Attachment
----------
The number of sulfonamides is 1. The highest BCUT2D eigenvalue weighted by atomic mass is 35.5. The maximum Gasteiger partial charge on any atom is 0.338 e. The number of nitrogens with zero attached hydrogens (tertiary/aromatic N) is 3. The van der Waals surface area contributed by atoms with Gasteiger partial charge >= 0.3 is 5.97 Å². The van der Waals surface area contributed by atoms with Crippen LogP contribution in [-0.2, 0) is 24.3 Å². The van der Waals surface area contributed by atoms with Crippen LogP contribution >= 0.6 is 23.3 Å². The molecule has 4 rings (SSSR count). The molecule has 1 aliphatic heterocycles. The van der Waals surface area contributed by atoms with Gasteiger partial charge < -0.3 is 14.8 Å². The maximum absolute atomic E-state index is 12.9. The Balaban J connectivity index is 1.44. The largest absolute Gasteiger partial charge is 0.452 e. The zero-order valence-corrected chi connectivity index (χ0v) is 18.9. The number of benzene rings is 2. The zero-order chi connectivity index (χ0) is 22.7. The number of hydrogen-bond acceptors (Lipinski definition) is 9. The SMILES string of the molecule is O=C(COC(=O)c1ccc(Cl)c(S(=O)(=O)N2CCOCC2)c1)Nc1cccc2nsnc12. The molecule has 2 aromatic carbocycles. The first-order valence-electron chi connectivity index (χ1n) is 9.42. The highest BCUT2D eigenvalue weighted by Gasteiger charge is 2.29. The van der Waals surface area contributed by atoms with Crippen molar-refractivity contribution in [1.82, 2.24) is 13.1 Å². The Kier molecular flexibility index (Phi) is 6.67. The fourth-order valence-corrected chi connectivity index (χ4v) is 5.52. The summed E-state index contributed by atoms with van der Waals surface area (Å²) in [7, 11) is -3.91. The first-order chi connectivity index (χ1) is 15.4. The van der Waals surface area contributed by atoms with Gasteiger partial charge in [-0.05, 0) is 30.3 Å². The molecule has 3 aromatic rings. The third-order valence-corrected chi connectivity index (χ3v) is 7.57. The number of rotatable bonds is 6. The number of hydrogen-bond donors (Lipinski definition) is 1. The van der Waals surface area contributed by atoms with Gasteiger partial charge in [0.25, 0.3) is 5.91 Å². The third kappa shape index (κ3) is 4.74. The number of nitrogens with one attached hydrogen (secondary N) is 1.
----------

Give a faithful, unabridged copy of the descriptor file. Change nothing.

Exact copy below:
The number of sulfonamides is 1. The highest BCUT2D eigenvalue weighted by atomic mass is 35.5. The maximum Gasteiger partial charge on any atom is 0.338 e. The number of nitrogens with zero attached hydrogens (tertiary/aromatic N) is 3. The van der Waals surface area contributed by atoms with Gasteiger partial charge >= 0.3 is 5.97 Å². The van der Waals surface area contributed by atoms with Crippen LogP contribution in [-0.2, 0) is 24.3 Å². The van der Waals surface area contributed by atoms with Crippen LogP contribution >= 0.6 is 23.3 Å². The molecule has 4 rings (SSSR count). The molecule has 1 aliphatic heterocycles. The van der Waals surface area contributed by atoms with Gasteiger partial charge < -0.3 is 14.8 Å². The maximum absolute atomic E-state index is 12.9. The Balaban J connectivity index is 1.44. The largest absolute Gasteiger partial charge is 0.452 e. The zero-order valence-corrected chi connectivity index (χ0v) is 18.9. The number of benzene rings is 2. The zero-order chi connectivity index (χ0) is 22.7. The number of hydrogen-bond acceptors (Lipinski definition) is 9. The SMILES string of the molecule is O=C(COC(=O)c1ccc(Cl)c(S(=O)(=O)N2CCOCC2)c1)Nc1cccc2nsnc12. The molecule has 2 aromatic carbocycles. The first-order valence-electron chi connectivity index (χ1n) is 9.42. The highest BCUT2D eigenvalue weighted by Gasteiger charge is 2.29. The van der Waals surface area contributed by atoms with Crippen molar-refractivity contribution in [1.82, 2.24) is 13.1 Å². The Kier molecular flexibility index (Phi) is 6.67. The fourth-order valence-corrected chi connectivity index (χ4v) is 5.52. The summed E-state index contributed by atoms with van der Waals surface area (Å²) in [7, 11) is -3.91. The first-order chi connectivity index (χ1) is 15.4. The van der Waals surface area contributed by atoms with Gasteiger partial charge in [-0.05, 0) is 30.3 Å². The molecule has 3 aromatic rings. The third-order valence-corrected chi connectivity index (χ3v) is 7.57. The number of rotatable bonds is 6. The number of hydrogen-bond donors (Lipinski definition) is 1. The van der Waals surface area contributed by atoms with Gasteiger partial charge in [0.25, 0.3) is 5.91 Å². The third kappa shape index (κ3) is 4.74. The number of nitrogens with one attached hydrogen (secondary N) is 1.